Like many teachers in San Francisco, the lack of affordable housing and possibility of eviction has put a strain on Board of Education candidate Trevor McNeil.
But unlike McNeil, a public school teacher in San Mateo, many teachers do not support a pair of pro-development ballot measures up for a vote next Tuesday, according to United Educators of San Francisco Political Director Ken Tray.
“San Francisco teachers have taken a stand in which we will not be pitted against our students’ working families,” said Tray.
McNeil and his wife Sarah Montoya are pictured with their child in about $33,000 worth of campaign literature supporting Propositions P and U, which supporters say are meant to boost affordable housing development in San Francisco.
His support raises questions as to whether the measures are beneficial to those living on a teacher’s salary in San Francisco, since McNeil would make decisions that impact educators as a school board member.
Prop. P would change the bidding process for affordable housing developments, requiring at least three proposals for a project to continue, while Prop. U would raise the income eligibility level for below-market-rate units.
Opponents argue the measures could hinder the production of affordable homes and prevent low-income residents from accessing such homes, respectively.
Third-party spending for both measures includes major funding from state and local Realtors associations.
“Trevor and Sarah are supporting Props U and P because they’ll qualify for affordable housing on Trevor’s teaching salary, allowing them to keep their family in San Francisco,” the mailers read.
The San Francisco Parent Political Action Committee has also endorsed McNeil and spent $954 in support of his campaign. The Parent PAC’s contributors include Trinity Properties, Gruber and Gruber Properties and Flynn Investments.
UESF is a staunch opponent to the two measures, particularly Prop. U because the teachers union views it as making educators compete with the families of low-income students for affordable housing.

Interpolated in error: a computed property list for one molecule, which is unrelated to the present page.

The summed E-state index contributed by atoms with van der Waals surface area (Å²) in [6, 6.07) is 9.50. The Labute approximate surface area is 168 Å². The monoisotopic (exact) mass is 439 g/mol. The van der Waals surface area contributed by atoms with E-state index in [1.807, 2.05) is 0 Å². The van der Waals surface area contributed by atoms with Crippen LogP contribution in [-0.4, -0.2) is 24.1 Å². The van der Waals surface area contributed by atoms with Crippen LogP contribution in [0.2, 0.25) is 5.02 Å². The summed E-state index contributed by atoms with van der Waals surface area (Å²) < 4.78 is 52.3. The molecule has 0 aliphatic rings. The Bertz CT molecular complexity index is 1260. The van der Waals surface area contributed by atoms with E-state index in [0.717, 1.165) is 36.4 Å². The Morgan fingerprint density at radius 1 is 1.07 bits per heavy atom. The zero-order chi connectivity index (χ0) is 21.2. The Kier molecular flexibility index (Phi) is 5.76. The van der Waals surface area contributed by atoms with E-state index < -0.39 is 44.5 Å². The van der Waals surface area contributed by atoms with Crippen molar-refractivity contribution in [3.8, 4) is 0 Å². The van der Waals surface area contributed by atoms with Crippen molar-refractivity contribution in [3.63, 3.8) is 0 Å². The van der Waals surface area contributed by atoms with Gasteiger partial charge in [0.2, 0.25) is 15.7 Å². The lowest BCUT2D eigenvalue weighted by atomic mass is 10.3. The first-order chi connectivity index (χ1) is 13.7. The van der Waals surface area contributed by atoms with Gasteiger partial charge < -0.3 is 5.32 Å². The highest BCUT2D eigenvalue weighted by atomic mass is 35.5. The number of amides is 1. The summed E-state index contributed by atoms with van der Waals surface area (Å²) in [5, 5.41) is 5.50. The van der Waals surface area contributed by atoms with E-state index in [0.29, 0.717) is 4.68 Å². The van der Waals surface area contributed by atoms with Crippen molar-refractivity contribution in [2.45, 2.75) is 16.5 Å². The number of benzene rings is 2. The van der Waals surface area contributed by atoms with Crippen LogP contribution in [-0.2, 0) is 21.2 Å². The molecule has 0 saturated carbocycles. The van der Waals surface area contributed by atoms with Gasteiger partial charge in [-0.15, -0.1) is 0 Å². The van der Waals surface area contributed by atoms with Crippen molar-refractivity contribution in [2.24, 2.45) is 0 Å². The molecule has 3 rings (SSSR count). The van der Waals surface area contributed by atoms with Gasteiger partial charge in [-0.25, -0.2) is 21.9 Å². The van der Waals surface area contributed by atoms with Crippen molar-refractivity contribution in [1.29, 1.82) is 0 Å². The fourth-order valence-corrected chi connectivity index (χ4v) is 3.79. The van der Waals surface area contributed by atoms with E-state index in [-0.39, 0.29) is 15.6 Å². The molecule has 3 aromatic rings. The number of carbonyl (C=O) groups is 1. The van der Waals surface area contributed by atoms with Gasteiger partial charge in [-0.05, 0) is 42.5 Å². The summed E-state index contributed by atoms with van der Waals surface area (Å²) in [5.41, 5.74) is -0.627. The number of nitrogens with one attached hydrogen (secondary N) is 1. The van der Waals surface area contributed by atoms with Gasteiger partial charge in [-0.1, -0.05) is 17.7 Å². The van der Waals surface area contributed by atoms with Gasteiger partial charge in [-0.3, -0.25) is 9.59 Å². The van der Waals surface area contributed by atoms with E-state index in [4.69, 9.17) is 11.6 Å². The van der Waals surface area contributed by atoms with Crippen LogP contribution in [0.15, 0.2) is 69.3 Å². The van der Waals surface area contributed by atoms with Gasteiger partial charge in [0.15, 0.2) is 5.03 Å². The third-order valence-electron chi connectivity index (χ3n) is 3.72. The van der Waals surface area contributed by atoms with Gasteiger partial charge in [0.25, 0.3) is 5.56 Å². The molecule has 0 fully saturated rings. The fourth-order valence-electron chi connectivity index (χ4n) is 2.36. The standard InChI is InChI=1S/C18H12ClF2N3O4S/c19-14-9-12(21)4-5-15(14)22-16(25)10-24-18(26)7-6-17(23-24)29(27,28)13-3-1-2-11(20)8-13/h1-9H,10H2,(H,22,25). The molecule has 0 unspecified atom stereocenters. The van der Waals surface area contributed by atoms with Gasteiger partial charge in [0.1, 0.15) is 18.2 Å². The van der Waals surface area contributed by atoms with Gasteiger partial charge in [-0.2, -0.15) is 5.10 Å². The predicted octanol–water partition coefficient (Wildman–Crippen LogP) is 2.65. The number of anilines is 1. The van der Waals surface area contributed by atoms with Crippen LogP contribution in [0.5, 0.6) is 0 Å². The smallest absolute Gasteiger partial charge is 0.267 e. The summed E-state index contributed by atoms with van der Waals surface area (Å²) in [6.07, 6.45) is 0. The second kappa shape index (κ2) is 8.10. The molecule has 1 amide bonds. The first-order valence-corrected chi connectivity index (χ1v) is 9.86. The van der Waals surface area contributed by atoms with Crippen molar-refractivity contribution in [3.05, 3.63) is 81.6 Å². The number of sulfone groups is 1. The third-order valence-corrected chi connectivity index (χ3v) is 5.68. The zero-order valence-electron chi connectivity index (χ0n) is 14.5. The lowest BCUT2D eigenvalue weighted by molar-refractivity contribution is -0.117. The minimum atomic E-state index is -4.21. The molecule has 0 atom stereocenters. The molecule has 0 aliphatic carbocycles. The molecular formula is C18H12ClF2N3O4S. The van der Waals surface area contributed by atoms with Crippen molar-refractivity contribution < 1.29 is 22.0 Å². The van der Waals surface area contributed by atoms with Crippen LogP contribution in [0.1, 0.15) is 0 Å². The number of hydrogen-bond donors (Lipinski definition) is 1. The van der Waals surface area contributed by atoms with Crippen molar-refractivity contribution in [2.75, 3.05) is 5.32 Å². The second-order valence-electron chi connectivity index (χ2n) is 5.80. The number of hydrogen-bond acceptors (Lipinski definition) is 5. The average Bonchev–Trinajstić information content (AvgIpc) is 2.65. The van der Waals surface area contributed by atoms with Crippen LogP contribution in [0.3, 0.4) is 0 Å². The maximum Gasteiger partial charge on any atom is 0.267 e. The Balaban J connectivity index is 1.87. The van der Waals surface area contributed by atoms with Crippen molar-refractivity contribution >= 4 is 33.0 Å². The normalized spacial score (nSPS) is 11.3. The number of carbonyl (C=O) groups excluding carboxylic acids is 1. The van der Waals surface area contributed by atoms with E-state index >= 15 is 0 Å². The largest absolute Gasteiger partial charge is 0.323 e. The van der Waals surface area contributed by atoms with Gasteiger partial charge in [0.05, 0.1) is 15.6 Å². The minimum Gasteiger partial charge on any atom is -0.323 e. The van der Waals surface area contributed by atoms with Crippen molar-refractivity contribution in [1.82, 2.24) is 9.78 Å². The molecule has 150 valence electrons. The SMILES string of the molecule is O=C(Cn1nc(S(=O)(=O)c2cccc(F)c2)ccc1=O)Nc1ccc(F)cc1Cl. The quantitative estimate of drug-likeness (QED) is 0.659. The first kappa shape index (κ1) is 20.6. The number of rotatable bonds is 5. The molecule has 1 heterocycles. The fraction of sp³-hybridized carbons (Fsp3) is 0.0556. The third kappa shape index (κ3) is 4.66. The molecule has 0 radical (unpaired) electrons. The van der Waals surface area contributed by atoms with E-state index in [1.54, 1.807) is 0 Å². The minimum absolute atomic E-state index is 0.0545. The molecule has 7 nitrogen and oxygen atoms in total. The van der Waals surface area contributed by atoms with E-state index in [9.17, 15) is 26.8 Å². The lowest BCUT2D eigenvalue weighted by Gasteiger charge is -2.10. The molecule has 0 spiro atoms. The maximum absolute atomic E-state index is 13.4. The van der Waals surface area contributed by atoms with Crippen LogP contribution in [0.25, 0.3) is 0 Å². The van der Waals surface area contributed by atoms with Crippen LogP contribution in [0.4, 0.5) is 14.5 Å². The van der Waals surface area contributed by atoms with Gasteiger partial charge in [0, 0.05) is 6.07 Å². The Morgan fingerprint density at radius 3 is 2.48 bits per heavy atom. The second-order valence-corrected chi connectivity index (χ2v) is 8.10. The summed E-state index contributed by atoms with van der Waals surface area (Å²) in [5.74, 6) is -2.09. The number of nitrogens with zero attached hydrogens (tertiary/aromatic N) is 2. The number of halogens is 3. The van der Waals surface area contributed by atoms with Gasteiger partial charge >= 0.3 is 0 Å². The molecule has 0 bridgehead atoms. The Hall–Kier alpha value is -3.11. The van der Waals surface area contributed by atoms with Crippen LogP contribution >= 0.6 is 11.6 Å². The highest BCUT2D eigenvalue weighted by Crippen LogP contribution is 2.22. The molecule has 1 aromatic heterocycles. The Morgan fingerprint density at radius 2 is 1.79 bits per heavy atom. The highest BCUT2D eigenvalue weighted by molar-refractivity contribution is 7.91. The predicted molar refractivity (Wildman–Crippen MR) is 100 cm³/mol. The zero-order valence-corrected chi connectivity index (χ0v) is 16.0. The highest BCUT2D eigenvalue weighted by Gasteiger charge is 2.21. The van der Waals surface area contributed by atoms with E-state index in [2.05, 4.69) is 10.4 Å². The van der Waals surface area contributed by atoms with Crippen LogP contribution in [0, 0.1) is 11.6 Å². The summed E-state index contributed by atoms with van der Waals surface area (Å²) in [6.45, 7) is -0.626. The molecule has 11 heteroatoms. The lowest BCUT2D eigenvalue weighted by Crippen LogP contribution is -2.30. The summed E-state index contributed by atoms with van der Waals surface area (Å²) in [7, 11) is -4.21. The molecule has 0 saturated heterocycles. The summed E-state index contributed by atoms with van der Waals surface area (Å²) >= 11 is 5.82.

Tray said few teachers would benefit from raising affordable housing eligibility for renters from 55 percent of the Area Median Income to 110 percent, as the measure calls for.
However, McNeil said raising the income eligibility level for affordable housing would allow his family to qualify.
“The folks who are paying for affordable housing are [also] the ones who need it and are not being able to live there,” McNeil said.
McNeil said he wants to grow his family in the place he was raised. But the current housing climate in San Francisco has made that a challenge.
“Our landlord was sort of bullying us because she said we added an illegal tenant by adding a baby,” McNeil said.
“I’m one mean landlord away from leaving The City.”
Claudia Tirado, a third-grade teacher at Fairmount Elementary School in Glen Park who battled an infamous Ellis Act eviction from her home in the Mission, is a UESF member who is opposed to the ballot measures.
Tirado said she would not want to compete with her students’ families for affordable housing, not when she has a student who is homeless and cannot afford a Halloween costume, for instance.
“It pits us against each other and that’s not the way San Francisco should be,” she said.